The Ides of April.  Got a dose of reality yesterday when the CPA sent us our return to okay an E File.  Bad medicine-I just want my bride and my boat.  The Girl got a nice freshwater bath yesterday, courtesy of the first rain we’ve seen in weeks, complete with lightning and thunder as we were waiting for Steve & Julia to come over for dinner.  No sips beforehand, though, as we were all naughty bears the night before, and our livers were in hyperdrive.  As I unfolded a chair on the back porch, I SPOTTED A F%$#@!G ROACH!  (no, not that kind, a creepycrawly one).  This is especially bad news, as the Admiral is fastidious about no cardboard food boxes and the like which contain roach eggs on the boat.  I’m hopin’ that this guy was a lone cowboy that just flew aboard, but we’ll keep our eyes peeled.  An old salt told me that the way to get rid of these guys is to put out saucers of antifreeze, which is sweet, and deadly.  I’ll put some out in the dark spots and see what develops.  Anyway, it’s1030, and we’re on our way back to Great Guana Cay, this time to the north end, where we’re hoping that the weather will be settled enough that we can anchor in this poorly sheltered bay.  We got some intel that says the diving is good there, and we’re ready to get wet.  Steve’s been sharpening up his spear in hopes of nailing some dinner for us.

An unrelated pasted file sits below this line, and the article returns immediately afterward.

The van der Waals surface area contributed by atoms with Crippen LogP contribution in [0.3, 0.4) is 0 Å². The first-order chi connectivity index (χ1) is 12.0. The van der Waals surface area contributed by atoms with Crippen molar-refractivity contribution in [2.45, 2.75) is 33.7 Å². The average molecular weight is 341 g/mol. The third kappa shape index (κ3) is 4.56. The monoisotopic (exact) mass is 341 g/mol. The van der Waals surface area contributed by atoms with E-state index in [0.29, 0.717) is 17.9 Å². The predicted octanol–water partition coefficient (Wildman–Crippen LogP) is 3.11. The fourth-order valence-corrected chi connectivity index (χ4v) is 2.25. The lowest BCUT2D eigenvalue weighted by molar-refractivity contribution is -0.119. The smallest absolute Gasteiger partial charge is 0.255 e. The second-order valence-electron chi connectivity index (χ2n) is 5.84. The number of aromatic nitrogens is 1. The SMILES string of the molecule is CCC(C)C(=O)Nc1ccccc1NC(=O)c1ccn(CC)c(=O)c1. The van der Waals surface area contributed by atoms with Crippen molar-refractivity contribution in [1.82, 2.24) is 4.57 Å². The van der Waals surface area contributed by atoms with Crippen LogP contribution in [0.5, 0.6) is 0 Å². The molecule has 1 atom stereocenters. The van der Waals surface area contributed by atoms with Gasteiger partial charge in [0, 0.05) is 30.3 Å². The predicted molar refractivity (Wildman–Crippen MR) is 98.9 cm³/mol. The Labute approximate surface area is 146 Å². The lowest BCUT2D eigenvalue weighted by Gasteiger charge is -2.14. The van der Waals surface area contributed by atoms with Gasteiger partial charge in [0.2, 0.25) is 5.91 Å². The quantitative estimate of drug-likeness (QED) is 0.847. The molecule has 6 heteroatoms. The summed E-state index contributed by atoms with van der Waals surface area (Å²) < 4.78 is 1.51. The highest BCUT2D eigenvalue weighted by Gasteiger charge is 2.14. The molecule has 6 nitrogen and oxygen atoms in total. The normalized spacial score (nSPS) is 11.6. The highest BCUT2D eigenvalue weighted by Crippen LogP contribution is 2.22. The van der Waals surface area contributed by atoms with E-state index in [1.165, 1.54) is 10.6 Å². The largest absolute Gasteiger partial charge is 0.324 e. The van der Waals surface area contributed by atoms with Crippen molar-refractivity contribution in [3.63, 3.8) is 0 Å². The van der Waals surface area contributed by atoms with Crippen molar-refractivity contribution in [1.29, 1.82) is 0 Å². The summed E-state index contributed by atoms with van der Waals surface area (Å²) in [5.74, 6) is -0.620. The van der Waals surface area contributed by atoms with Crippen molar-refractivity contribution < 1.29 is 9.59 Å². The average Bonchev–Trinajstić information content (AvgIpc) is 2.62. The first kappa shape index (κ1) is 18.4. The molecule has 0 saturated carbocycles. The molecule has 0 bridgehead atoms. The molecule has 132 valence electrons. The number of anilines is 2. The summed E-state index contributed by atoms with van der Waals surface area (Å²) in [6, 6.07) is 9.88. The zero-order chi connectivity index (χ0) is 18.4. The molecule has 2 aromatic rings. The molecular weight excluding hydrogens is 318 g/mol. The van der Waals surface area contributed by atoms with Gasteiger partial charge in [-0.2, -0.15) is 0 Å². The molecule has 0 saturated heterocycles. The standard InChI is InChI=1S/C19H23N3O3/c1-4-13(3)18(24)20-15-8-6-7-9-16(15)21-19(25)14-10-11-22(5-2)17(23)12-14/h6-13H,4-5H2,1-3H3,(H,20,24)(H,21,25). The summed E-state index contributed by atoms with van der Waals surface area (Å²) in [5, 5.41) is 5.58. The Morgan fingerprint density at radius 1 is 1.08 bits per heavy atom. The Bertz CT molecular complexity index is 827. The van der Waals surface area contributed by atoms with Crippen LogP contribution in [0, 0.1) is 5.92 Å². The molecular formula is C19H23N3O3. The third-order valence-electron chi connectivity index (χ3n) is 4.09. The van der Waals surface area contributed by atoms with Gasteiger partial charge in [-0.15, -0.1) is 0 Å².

Soooo, The North Anchorage at Great Guana was beautiful.  Crystal clear blue water, 20’ over sand.  Out at the reef, scuba was just okay, but there was a pretty good assortment of tropical fishes to check out.  Steve speared a Bermuda Chubb while he was snorkeling, as Suz and I hit some deeper water.  Julia had us over for some pork and chicken satay at dinnertime, and it was delicious.  We’ve had better nights at anchor, as there was just a slight easterly breeze, with swells coming in from the north.  Made for a rather rolly night, but hey, who was listening to Yours Truly when he suggested that we might want to move up to No Name Cay after our dive?  Next morning, we transited the Whale Cay Passage, which is notorious for crazy seas in certain conditions.  The Bahamians call it a “Rage” when the seas, tides, and wind combine to do their evil magic in this locale.  On this day, benign was the word, and not by accident.  We do everything we can to keep it pleasure boating.  No Name Cay’s anchorage was an absolute joy, and we spent the day at anchor, taking the tenders out to the reef for some snorkin’.  The island is inhabited by an extended family of feral pigs, several of which swam out to the tender to meet us as we approached the shore laden with garbage, er, I mean pig delicacies.  Too funny!  We headed over to Black Sound on Green Turtle Cay in the late afternoon on a rising tide, as we needed the depth to get in the channel.  Donny, from Donny’s Marina and Boat Rental came out of the harbor to guide us in, as the charts showed absolutely not enough water for us to get in.  Now safely in the harbor, the interweb is only moderately maddeningly slow, so here it comes.  Our plan is to stay here for the next few days.